For medical students, a summer of research


L to R: family medicine summer research fellows Jerry Markar, Wes Gibbert, Rebecca Cholst and Frank Aguilar.

Between their first and second years of school, medical students have a rare summer off.

Some of them relish the last care-free weeks they’ll have for years to come. But four students — Wes Gibbert, Jerry Markar, Rebecca Cholst and Frank Aguilar — are using their summer to get experience in patient-centered research with a fellowship that also pays a $3,000 stipend.

The new fellowship, offered in the department of family medicine, gives medical students “the opportunity to immerse themselves in patient-centered research projects that they might not get during the course of the four-year curriculum,” said Memoona Hasnain, associate head for faculty development and research.

Hasnain, associate professor of family medicine, and John Hickner, head of the department, developed the eight-week program.

“This fellowship gives students who will go on to become primary care physicians an immersive research experience that introduces them to research tools and skills, including research design and implementation, that they can use throughout their careers,” Hasnain said.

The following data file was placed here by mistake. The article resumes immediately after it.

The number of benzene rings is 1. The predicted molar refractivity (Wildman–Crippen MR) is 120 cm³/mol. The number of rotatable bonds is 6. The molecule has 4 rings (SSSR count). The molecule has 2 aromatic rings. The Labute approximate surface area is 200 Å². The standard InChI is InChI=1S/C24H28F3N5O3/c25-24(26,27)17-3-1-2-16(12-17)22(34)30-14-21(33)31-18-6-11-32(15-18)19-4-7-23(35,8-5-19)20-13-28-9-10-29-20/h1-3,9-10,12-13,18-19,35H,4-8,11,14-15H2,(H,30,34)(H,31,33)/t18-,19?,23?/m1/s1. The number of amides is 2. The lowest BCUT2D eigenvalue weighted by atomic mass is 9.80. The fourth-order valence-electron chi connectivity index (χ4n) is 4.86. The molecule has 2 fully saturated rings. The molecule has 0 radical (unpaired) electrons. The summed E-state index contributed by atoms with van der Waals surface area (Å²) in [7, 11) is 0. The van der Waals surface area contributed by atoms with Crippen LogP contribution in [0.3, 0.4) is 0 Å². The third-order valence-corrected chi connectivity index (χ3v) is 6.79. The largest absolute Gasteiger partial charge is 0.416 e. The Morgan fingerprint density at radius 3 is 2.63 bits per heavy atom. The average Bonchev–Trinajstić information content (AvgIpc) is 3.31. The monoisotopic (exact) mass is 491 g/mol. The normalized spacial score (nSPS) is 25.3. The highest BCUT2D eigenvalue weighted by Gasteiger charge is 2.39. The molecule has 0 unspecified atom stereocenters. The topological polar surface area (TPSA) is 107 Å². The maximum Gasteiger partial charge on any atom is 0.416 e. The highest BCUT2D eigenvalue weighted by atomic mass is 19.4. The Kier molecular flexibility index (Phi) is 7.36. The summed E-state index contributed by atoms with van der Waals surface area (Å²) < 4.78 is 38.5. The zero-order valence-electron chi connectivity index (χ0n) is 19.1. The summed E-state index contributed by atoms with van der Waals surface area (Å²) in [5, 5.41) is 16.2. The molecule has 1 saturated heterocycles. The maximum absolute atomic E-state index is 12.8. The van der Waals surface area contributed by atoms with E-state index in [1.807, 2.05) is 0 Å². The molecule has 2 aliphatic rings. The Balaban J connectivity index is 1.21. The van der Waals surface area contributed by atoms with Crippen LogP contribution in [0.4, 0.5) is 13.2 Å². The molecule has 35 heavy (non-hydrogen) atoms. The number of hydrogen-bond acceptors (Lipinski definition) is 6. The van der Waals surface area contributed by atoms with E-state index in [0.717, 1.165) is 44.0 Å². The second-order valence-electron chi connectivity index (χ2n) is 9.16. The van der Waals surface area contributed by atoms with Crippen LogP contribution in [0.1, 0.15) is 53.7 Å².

The fellowship includes a three-day course in the UIC Center for Clinical and Translational Science to learn research techniques, and a research project that students work on with faculty mentors over the summer.

Students will present the results of their projects at scientific meetings and at the department of family medicine’s Annual Scholarship Day in the year following the fellowship.

For example, Gibbert will work on identifying factors associated with undiagnosed hypertension.

“There are a significant number of patients with blood pressure readings indicative of hypertension,” he said.

“But their medical charts don’t contain a diagnosis of hypertension, and we want to find out what patient-related factors might be influencing the lack of diagnosis.”

The research team will look at patient medical records with blood pressure readings that indicate hypertension, without the diagnosis. The patients will be contacted by phone to help researchers determine why hypertension was not diagnosed.

“Some patients may have beliefs or access issues that could influence receiving a diagnosis of hypertension,” Gibbert said.

“If we find out what those might be, we may be able to take those into account and diagnose and treat more patients.”


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